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Hope for Doomscrollers

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There is no question about it: people are hurting. In today’s always-on bad-news onslaught, it can seem like there are more reasons to hurt than hang on. War, COVID-19, climate change, inflation, social isolation, racial injustice, the anxiety caused by constant uncertainty… any one of these would be enough to take a toll. Collectively, they can be spirit-crushing.

And yet… as with any affliction, once the cause is known, the cure is never far behind. Stars of HOPE was founded on the mission to promote emotional recovery in the aftermath of acute crises. Whether the tragedy is natural or human-caused, we have found that positive intervention—the simple act of healing ourselves by healing others—can ease the adverse effects of post-traumatic injury and speed recovery and reintegration. We believe the same therapy can be just as effective in a time of constant, chronic crisis.

If you feel exhausted, tapped, numb, then you are not alone. By learning the signs of emotional exhaustion, you can not only heal… you can be the cause of healing in others.

The Truth About “Empathy Deficit”

Although doomscrolling started trending after the outbreak of COVID-19, its concept is nothing new. During the 1970s, social scientists observed that viewers constantly exposed to violent news tended to remain anxious even after they turned off the TV. What was then called “Mean World Syndrome”—the belief that the world is more dangerous than it is—showed that too much exposure to bad news can be emotionally damaging.

We now spend a lot more time exposed to terrible news today than we did fifty years ago, and the tone of media reports has only gotten worse. According to one study, headlines with a negative bias captured 63% more attention than positive ones. We aren’t just getting more bad news—we’re having a more challenging time focusing on anything else.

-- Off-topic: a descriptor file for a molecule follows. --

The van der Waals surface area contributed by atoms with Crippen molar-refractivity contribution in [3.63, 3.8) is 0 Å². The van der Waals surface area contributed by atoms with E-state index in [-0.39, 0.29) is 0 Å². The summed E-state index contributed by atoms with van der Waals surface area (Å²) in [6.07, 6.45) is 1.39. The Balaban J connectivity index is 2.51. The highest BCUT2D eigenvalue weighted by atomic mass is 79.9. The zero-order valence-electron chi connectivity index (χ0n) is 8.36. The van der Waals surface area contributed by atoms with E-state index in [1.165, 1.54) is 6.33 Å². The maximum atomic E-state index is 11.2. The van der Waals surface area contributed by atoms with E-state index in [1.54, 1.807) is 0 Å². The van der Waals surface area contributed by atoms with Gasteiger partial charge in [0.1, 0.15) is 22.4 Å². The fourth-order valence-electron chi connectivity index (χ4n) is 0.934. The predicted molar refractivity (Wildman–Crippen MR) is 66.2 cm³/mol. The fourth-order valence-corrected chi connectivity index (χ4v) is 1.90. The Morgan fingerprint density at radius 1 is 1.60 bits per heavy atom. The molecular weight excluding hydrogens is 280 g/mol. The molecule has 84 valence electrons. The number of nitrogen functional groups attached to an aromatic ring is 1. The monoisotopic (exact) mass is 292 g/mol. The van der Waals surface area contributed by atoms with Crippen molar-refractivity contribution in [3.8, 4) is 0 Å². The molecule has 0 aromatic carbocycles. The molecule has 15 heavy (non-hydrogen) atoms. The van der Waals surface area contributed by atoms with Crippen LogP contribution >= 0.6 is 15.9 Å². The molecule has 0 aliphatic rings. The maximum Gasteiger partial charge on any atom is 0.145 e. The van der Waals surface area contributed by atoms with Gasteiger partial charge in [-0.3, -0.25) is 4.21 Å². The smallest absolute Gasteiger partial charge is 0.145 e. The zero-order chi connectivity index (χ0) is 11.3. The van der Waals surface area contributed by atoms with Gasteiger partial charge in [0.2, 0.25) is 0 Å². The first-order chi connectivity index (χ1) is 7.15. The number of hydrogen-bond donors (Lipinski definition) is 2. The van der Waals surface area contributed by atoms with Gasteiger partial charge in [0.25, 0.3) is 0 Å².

Human beings are hard-wired to react to bad news: it’s how we survived the Ice Age and the saber-toothed tiger. And now, our survival instincts are being turned against us.

Ten years ago, psychologist Douglas LaBier coined the term empathy deficit disorder to describe our collective inability to respond to each new crisis, each new survivor, with the compassion and attention they deserve. We can’t feel the same intense empathy for everyone… so we begin to shut off, shut up, and down.

A woman sitting alone after feeling sad about the current state of the world and news

Sure Signs of Shutdown

If this describes you—if you find yourself tuning out the news if you find it hard to manage more than a simple heart emoji in response to a recent tragedy, if you feel that too much is being demanded of you—then all we can say is do not blame yourself. You are not lacking empathy: you are exhausted.

In the same way, if you find you cannot look away—if you remain constantly vigilant, constantly grieving, unable to create healthy boundaries between yourself and the troubles, you are also suffering from emotional exhaustion.

If you catch yourself feeling any of the following, then you are tapped out:

  • You feel like you’re disappointing everyone
  • It doesn’t feel safe to step away from the screen
  • You’re not eating, sleeping, or spending time with people you care about
  • It feels like you’re needed everywhere at once
  • You tune people out
  • Nothing you do seems to get you anywhere
  • You feel lost, empty, and zombie-like when you’re not busy

The symptoms manifest differently, but the underlying cause is the same: chronic crisis takes us all to a level of traumatic stress we weren’t meant to deal with. 

So how do we repair the damage… in ourselves and others?

A woman standing with her arms open ready to show empathy and compassion

Together We Heal

You can’t permanently shut down. Work won’t let you slow down. There’s no taking a break from family. Even so, there are steps you can take right now that will help you and others recover from emotional exhaustion:

#1. Creative Self-Expression: What Makes You Feel More Like Yourself?

A natural response to trauma is to feel disconnected. “I just don’t feel like myself” is how many survivors verbalize the overwhelming numbness that accompanies emotional exhaustion. They’ve lost the things that make them feel connected to themselves and to their community.